Yesterday I attended a seminar on Apache Spark, and thought the readers may find this new technology interesting for their programming and data analysis. There is no bioinformatics connection at the moment, and I am simply mentioning it as a type of fault-tolerant software- hardware technology with a lot of development work going on, and may turn out to be useful in the future.
How good is spark? An example -
A month ago, we shared with you our entry to the 2014 Gray Sort competition, a 3rd-party benchmark measuring how fast a system can sort 100 TB of data (1 trillion records). Today, we are happy to announce that our entry has been reviewed by the benchmark committee and we have officially won the Daytona GraySort contest!
In case you missed our earlier blog post, using Spark on 206 EC2 machines, we sorted 100 TB of data on disk in 23 minutes. In comparison, the previous world record set by Hadoop MapReduce used 2100 machines and took 72 minutes. This means that Spark sorted the same data 3X faster using 10X fewer machines. All the sorting took place on disk (HDFS), without using Sparks in-memory cache. This entry tied with a UCSD research team building high performance systems and we jointly set a new world record.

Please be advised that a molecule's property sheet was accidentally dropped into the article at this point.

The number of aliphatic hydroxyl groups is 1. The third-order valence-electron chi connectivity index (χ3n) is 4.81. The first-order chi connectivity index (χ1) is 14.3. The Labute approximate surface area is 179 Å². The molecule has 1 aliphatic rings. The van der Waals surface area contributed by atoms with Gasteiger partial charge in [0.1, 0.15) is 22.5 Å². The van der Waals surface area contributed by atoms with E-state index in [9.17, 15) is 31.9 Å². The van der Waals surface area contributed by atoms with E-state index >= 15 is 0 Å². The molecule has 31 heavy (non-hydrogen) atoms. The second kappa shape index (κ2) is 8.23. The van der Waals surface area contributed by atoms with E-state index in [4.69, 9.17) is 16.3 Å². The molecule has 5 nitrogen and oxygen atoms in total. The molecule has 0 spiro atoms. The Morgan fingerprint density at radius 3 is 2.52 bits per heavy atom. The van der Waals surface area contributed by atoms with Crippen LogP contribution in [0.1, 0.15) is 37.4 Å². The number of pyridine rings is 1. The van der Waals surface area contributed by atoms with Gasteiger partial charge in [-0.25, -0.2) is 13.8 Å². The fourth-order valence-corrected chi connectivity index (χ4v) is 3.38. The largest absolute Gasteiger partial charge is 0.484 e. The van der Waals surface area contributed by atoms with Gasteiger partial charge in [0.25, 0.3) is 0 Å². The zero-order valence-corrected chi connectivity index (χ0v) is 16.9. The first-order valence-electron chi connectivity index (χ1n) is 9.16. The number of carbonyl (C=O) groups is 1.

Description of the technology from wiki -
Apache Spark is an open source cluster computing framework originally developed in the AMPLab at University of California, Berkeley but was later donated to the Apache Software Foundation where it remains today. In contrast to Hadoop’s two-stage disk-based MapReduce paradigm, Spark’s multi-stage in- memory primitives provides performance up to 100 times faster for certain applications. By allowing user programs to load data into a cluster’s memory and query it repeatedly, Spark is well-suited to machine learning algorithms.
Spark requires a cluster manager and a distributed storage system. For cluster management, Spark supports standalone (native Spark cluster), Hadoop YARN, or Apache Mesos. For distributed storage, Spark can interface with a wide variety, including Hadoop Distributed File System (HDFS), Cassandra, OpenStack Swift, Amazon S3, Kudu, or a custom solution can be implemented. Spark also supports a pseudo-distributed local mode, usually used only for development or testing purposes, where distributed storage is not required and the local file system can be used instead; in such a scenario, Spark is run on a single machine with one executor per CPU core.